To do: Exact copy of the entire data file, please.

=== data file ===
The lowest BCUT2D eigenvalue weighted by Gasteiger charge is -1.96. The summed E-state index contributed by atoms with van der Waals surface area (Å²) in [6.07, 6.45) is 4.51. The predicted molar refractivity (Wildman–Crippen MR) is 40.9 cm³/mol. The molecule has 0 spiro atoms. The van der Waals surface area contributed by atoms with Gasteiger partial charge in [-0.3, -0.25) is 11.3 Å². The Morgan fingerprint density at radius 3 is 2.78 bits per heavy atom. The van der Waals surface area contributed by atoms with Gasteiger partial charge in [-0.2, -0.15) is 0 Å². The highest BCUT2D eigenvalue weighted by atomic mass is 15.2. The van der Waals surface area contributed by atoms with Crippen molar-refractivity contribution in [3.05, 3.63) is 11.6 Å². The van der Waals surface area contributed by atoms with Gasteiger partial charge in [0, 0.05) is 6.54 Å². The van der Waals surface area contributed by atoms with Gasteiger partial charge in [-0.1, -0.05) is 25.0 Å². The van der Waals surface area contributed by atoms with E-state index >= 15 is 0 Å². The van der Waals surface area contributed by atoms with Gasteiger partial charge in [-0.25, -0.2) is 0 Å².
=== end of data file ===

The lowest BCUT2D eigenvalue weighted by Gasteiger charge is -1.96. The summed E-state index contributed by atoms with van der Waals surface area (Å²) in [6.07, 6.45) is 4.51. The predicted molar refractivity (Wildman–Crippen MR) is 40.9 cm³/mol. The molecule has 0 spiro atoms. The van der Waals surface area contributed by atoms with Gasteiger partial charge in [-0.3, -0.25) is 11.3 Å². The Morgan fingerprint density at radius 3 is 2.78 bits per heavy atom. The van der Waals surface area contributed by atoms with Gasteiger partial charge in [-0.2, -0.15) is 0 Å². The highest BCUT2D eigenvalue weighted by atomic mass is 15.2. The van der Waals surface area contributed by atoms with Crippen molar-refractivity contribution in [3.05, 3.63) is 11.6 Å². The van der Waals surface area contributed by atoms with Gasteiger partial charge in [0, 0.05) is 6.54 Å². The van der Waals surface area contributed by atoms with Gasteiger partial charge in [-0.1, -0.05) is 25.0 Å². The van der Waals surface area contributed by atoms with E-state index >= 15 is 0 Å². The van der Waals surface area contributed by atoms with Gasteiger partial charge in [-0.25, -0.2) is 0 Å².